Vera Kersey was letting her dog out Monday night when she heard gunshots ring out in her neighborhood within Martindale-Brightwood.
She was already planning to wake up early next morning to cast her vote in the Marion County Primary Elections. After hearing the shots, the 64-year-old began to hope that who she voted for would focus on the crime in her area.
“They shot up a house on 25th and Sherman, and I live on 28th and Keystone. I hear shooting once or twice often. It’s a lot,” said Kersey, who has been voting since she was 18.
She remembers voting for President Jimmy Carter and feeling that his presidency contributed its support to the African American community.
Kersey walked through the polling doors of IPS SUPER School #19 Tuesday morning to cast her vote. After needing a little assistance with the voting machine, she gathered her “I voted #IndyVOTES” sticker while heading out the door.
The entire process took less than five minutes since there were not that many people in line.
In fact, as Kersey was casting her vote, only one other voter walked in.
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She has been living in Indianapolis her entire life and said the primary elections on this side of town have always had low turnout.
With a population of over 12,000 people in Martindale-Brightwood, 91% of residents are people of color.
“We need change. I vote because I want to see change. Over the years, I’ve never seen a lot of younger people come out. I’ve asked my daughter to come out and vote. They don’t think that it’s going to change anything,” said Kersey.
The value of voting for younger generations
15 minutes away at the Ivy Tech Community College polling site, 17-year-old Joshua Lewis passes out political pamphlets.
The Warren Central High School student is too young to vote now; however, he plans to volunteer until then because his family has instilled in him the importance of voting.
His great grandmother was the vice chair of the Indiana Democratic Party, and his grandparents have helped with the voting polls every year.
For African Americans, voting holds significance, given the long and difficult history of racial discrimination in the U.S.
Black people have fought for the right to vote since the earliest days of American democracy.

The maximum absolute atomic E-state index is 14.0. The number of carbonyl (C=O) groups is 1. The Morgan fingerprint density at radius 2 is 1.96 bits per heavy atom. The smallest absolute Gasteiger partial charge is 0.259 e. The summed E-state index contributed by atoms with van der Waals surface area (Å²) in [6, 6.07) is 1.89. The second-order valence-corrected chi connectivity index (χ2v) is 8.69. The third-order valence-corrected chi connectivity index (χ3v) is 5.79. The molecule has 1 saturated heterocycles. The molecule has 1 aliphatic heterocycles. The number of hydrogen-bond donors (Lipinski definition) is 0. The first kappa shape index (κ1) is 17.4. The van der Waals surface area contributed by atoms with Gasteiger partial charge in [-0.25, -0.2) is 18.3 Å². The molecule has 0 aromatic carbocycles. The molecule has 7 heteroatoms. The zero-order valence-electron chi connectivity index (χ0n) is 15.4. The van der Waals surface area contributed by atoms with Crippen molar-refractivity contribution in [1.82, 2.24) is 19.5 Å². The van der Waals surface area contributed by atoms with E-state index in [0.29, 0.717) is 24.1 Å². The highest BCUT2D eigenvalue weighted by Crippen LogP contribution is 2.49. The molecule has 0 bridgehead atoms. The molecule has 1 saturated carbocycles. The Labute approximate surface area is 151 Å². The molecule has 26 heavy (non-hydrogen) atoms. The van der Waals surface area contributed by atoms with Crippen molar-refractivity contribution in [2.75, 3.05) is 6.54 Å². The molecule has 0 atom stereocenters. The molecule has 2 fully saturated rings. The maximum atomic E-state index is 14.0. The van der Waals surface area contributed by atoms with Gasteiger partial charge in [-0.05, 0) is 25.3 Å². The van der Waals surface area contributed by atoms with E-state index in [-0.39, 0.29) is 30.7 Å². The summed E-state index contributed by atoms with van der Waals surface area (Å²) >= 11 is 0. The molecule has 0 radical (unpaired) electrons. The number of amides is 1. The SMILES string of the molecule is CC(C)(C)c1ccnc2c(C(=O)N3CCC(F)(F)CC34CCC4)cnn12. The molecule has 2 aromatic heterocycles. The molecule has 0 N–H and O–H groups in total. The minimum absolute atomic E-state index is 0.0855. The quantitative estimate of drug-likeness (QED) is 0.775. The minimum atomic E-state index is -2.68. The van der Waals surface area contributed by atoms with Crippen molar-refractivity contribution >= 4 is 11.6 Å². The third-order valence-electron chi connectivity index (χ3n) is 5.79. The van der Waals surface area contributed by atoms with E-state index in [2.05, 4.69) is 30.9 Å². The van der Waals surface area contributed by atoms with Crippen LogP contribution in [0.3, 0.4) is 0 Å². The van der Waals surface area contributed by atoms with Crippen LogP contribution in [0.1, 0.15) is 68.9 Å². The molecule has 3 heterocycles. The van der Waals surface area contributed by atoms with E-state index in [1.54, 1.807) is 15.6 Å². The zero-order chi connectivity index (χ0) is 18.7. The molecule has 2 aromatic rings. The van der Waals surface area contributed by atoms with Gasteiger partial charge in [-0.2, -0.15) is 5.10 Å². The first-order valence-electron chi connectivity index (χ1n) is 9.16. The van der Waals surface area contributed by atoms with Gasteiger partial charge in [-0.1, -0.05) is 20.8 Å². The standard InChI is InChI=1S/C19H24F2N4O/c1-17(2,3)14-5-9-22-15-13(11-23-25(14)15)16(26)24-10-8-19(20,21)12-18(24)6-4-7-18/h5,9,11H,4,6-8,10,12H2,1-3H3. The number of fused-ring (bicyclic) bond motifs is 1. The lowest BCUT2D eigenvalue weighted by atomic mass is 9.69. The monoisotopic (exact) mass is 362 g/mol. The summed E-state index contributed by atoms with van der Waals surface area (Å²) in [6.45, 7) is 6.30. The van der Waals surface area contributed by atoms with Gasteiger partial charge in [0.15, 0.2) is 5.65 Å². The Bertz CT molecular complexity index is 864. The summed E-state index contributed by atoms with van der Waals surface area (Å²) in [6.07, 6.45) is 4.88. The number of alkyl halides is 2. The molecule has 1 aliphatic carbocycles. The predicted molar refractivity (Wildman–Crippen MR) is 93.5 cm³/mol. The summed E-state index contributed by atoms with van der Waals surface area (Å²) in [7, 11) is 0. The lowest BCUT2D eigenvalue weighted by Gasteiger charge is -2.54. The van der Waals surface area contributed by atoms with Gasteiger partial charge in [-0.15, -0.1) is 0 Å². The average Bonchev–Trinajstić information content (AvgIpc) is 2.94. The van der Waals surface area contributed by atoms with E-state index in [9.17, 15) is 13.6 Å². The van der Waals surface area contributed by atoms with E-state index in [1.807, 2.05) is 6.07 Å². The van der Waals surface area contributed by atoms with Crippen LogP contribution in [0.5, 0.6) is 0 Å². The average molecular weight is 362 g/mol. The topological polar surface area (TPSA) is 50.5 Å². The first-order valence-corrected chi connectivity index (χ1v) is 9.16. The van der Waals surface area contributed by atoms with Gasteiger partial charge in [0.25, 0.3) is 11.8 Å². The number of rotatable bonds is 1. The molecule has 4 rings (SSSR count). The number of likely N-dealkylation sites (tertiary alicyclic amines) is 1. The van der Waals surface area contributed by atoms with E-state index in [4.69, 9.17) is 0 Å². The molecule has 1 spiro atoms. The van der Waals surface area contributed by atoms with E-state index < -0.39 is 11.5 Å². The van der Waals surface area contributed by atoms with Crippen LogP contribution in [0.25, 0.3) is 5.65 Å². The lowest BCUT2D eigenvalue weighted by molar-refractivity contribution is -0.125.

Lewis’ grandparents made sure to impress upon him this history, but this important history is often not heavily impressed upon other Black youth.
“I’ve talked about voting with a couple of my friends. I think they don’t see the value because older people don’t get as involved with us. If they were then we would all probably get out and vote,” said Lewis.
17-year-old Joshua Lewis is the great grandson of Cordelia Lewis-Burns who served as Vice Chair of the Indiana Democratic Party.
He passed out political pamphlets at Ivy Tech Community College while his grandparents served as poll workers for the 2023 Marion County Primary Elections
He feels that voting could improve community problems if the collective focused on their shared issues and backed the right candidate who promises to address them.
24-year-old Ivy Tech student Tierra Polk said it is important to know what is going on in a community and to have the choice to vote on what goes on.
“A lot of people feel as though one vote does not matter, but in reality, it could make a difference, and that’s a difference I’m willing to vote on,” said Polk.
The value of voting throughout generations
Voting remains an essential tool for African Americans to make their voices heard. By voting, African Americans can elect leaders who will champion their causes and create policies that benefit their communities.
By voting, African Americans can help ensure that their community is fairly represented in government and that their interests are considered when decisions are made that affect their lives.
Polk feels that voting is a critical means of exercising her right and making her voice heard in a democracy that has not always been welcoming to the participation of people that look like her.
24-year-old Tierra Polk is studying business administration at Ivy Tech Community College.
Although she learned the value of voting from her mother she notes that there is a divided perspective on voting importance even within families because her brother doesn’t vote.
The struggle for voting rights reached its peak during the Civil Rights Movement of the 1950s and 60s when activists like Martin Luther King Jr. and John Lewis risked their lives to secure voting rights for Black Americans.
That was between the time that Kersey was born.
“I’ve been around the primaries a time or two. There’s so much that needs changing right now. Like, the economy. I’m having a hard time finding a job at my age,” said Kersey.
Contact staff writer Jade Jackson at 317-607-5792 or by email JadeJ@IndyRecorder.com. Follow her on Twitter @IAMJADEJACKSON